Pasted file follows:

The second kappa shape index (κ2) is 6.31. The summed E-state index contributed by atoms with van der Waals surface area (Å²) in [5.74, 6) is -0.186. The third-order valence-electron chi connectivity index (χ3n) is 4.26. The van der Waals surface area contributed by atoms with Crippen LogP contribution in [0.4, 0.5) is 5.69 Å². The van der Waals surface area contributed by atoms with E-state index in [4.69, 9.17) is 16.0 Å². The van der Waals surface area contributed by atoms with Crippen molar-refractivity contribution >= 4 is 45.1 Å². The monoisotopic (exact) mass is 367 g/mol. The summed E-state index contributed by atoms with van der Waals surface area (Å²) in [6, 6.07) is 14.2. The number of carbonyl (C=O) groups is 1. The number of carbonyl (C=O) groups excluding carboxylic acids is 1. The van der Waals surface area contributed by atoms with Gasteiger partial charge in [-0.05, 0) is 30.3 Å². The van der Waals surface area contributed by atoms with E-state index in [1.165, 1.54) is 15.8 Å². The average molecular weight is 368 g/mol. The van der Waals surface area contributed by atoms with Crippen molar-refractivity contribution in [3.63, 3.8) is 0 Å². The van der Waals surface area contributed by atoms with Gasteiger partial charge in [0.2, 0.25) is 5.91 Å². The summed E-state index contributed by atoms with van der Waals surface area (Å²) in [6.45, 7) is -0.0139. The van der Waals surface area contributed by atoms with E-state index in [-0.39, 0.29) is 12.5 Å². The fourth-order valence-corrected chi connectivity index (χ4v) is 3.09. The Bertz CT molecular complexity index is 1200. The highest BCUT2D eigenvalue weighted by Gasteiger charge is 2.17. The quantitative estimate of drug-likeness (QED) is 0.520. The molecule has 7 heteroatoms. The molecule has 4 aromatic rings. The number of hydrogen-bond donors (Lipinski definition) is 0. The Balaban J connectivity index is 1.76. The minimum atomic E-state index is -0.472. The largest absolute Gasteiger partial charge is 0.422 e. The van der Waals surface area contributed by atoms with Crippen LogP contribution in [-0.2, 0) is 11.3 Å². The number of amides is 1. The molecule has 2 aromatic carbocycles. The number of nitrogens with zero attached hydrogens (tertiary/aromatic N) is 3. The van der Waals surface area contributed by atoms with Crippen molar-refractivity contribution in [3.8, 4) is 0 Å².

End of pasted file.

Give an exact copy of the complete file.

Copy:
The second kappa shape index (κ2) is 6.31. The summed E-state index contributed by atoms with van der Waals surface area (Å²) in [5.74, 6) is -0.186. The third-order valence-electron chi connectivity index (χ3n) is 4.26. The van der Waals surface area contributed by atoms with Crippen LogP contribution in [0.4, 0.5) is 5.69 Å². The van der Waals surface area contributed by atoms with E-state index in [4.69, 9.17) is 16.0 Å². The van der Waals surface area contributed by atoms with Crippen molar-refractivity contribution >= 4 is 45.1 Å². The monoisotopic (exact) mass is 367 g/mol. The summed E-state index contributed by atoms with van der Waals surface area (Å²) in [6, 6.07) is 14.2. The number of carbonyl (C=O) groups is 1. The number of carbonyl (C=O) groups excluding carboxylic acids is 1. The van der Waals surface area contributed by atoms with Gasteiger partial charge in [-0.05, 0) is 30.3 Å². The van der Waals surface area contributed by atoms with E-state index in [1.165, 1.54) is 15.8 Å². The average molecular weight is 368 g/mol. The van der Waals surface area contributed by atoms with Crippen molar-refractivity contribution in [3.63, 3.8) is 0 Å². The van der Waals surface area contributed by atoms with Gasteiger partial charge in [0.2, 0.25) is 5.91 Å². The summed E-state index contributed by atoms with van der Waals surface area (Å²) in [6.45, 7) is -0.0139. The van der Waals surface area contributed by atoms with E-state index in [-0.39, 0.29) is 12.5 Å². The fourth-order valence-corrected chi connectivity index (χ4v) is 3.09. The Bertz CT molecular complexity index is 1200. The highest BCUT2D eigenvalue weighted by Gasteiger charge is 2.17. The quantitative estimate of drug-likeness (QED) is 0.520. The molecule has 7 heteroatoms. The molecule has 4 aromatic rings. The number of hydrogen-bond donors (Lipinski definition) is 0. The Balaban J connectivity index is 1.76. The minimum atomic E-state index is -0.472. The largest absolute Gasteiger partial charge is 0.422 e. The van der Waals surface area contributed by atoms with Crippen LogP contribution in [-0.2, 0) is 11.3 Å². The number of amides is 1. The molecule has 2 aromatic carbocycles. The number of nitrogens with zero attached hydrogens (tertiary/aromatic N) is 3. The van der Waals surface area contributed by atoms with Crippen molar-refractivity contribution in [3.8, 4) is 0 Å².